AUGUST 24, 9:52 PM
“You’re already asleep,” Lettie said quietly.
When her two small daughters didn’t respond, she stood up from the edge of the bed and went outside. A weak light above the door illuminated a patch of beaten ground. It’ll rain again soon, she thought as she stroked one of the few remaining tufts of grass with her bare foot.
“Hey!” came from the doorway of the neighboring house. Just as large as hers, and one of a row of eight structures. Window, door, window.
“Hey!” Lettie answered.
Miriam was leaning against the door. “Where are they?”
Lettie had expected Jo-Jo back two hours ago at the latest. The meat and mielie pap had gotten cold a long time ago. Jo-Jo wouldn’t care, but she did. She always liked having the whole family at the table.
“Do you think they’re at Yonela’s again?” Miriam asked.
Yonela the widow, Lettie thought. A house as large as theirs. As small as theirs. On the neighboring farm. She sold alcohol out of her refrigerator. Illegally. But what else could she do as a widow? She was lucky she had even been allowed to stay on at the farm after her husband’s death. The farmer almost exclusively used seasonal workers from around the area, and the houses weren’t used much these days. Lettie didn’t want to know if Yonela was paying her rent in more than rands.
“They don’t have any money with them,” Lettie said. “We’d know if they did.”
“But they could borrow some.”
“Uh-huh! I wouldn’t put that past Sipho!” “Let’s go see Princess.”
They walked down three houses. The light over the door was out. All they could see was the flickering from a candle inside. Lettie knocked.
After a few seconds, Asanda stuck her head out the door. She was Princess and Cesar’s oldest. She let the two women inside.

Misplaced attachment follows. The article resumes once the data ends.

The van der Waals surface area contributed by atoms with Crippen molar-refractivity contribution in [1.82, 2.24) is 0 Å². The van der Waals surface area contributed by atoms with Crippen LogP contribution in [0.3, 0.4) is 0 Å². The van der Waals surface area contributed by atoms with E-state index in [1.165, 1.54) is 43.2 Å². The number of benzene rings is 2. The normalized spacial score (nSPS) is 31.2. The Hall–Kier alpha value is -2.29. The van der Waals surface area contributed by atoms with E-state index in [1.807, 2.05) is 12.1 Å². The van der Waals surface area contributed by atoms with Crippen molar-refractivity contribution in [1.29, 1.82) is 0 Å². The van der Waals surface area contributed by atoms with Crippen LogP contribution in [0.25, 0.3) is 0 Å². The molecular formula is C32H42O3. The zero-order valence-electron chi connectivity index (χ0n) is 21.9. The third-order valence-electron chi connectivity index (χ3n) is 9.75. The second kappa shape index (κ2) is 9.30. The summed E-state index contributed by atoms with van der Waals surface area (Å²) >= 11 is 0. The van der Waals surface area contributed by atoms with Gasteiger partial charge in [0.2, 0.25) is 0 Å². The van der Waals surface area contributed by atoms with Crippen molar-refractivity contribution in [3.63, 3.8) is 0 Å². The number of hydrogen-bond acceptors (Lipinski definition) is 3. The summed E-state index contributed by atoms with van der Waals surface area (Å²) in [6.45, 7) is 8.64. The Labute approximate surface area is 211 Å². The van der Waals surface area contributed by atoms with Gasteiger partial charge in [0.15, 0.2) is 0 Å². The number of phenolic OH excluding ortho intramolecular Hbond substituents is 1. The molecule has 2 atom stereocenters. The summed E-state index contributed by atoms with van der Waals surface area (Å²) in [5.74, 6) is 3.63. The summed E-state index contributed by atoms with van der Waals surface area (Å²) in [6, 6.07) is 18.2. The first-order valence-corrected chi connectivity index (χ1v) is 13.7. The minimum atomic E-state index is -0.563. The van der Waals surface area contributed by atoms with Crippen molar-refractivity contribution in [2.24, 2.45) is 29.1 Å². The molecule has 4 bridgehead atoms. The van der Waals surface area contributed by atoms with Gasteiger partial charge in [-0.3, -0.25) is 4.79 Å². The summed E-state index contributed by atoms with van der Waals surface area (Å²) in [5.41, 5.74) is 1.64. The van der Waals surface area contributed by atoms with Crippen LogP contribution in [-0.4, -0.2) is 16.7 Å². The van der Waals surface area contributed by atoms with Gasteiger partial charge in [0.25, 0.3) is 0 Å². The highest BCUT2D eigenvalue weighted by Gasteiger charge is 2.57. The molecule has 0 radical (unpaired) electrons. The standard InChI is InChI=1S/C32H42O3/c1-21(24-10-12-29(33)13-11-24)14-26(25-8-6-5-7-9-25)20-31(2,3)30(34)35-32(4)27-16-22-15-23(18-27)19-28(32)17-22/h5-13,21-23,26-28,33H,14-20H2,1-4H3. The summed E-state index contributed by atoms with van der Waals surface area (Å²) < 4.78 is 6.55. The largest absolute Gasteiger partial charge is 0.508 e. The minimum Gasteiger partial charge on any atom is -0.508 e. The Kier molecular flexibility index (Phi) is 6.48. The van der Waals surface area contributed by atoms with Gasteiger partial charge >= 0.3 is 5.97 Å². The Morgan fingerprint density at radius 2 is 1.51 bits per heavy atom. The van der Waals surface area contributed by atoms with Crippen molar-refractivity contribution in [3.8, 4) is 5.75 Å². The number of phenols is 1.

Princess was sitting at the table in the middle of the small room. She had her back to the door and didn’t bother to turn around when Lettie started to speak.
“Not a trace of them,” Lettie said. “What should we do?”
AUGUST 24, 9:59 PM
Gcilitshana reached the two others. “Maybe they’re gone now!”
“We just got one of them!” she said, shaking her head. “I’m surprised they didn’t react immediately.”
“Maybe we should go back into the house!” Muller.
“Might be more dangerous than staying out here. There’s at least fifteen unprotected meters back to the bathroom window.” McKenzie.
Gcilitshana studied the path between the fence and house, and agreed that the woman was right. The worst part was that they would not only have to make it back to the house, but they might have to work their way around the building as well if they wanted to reach the front door. Climbing out the window was one thing, getting back through the window was something else completely. Too much time for the bastards to blow them away. “Muller,” he said. “I really want to know what you have in the house. Just tell us. They’re not just here for a few bills.”
“That’s ridiculous,” the farmer said. “There’s nothing here.”
“Pssst!” McKenzie hissed.
“What?” Muller said.
“Be quiet! Something’s going on!”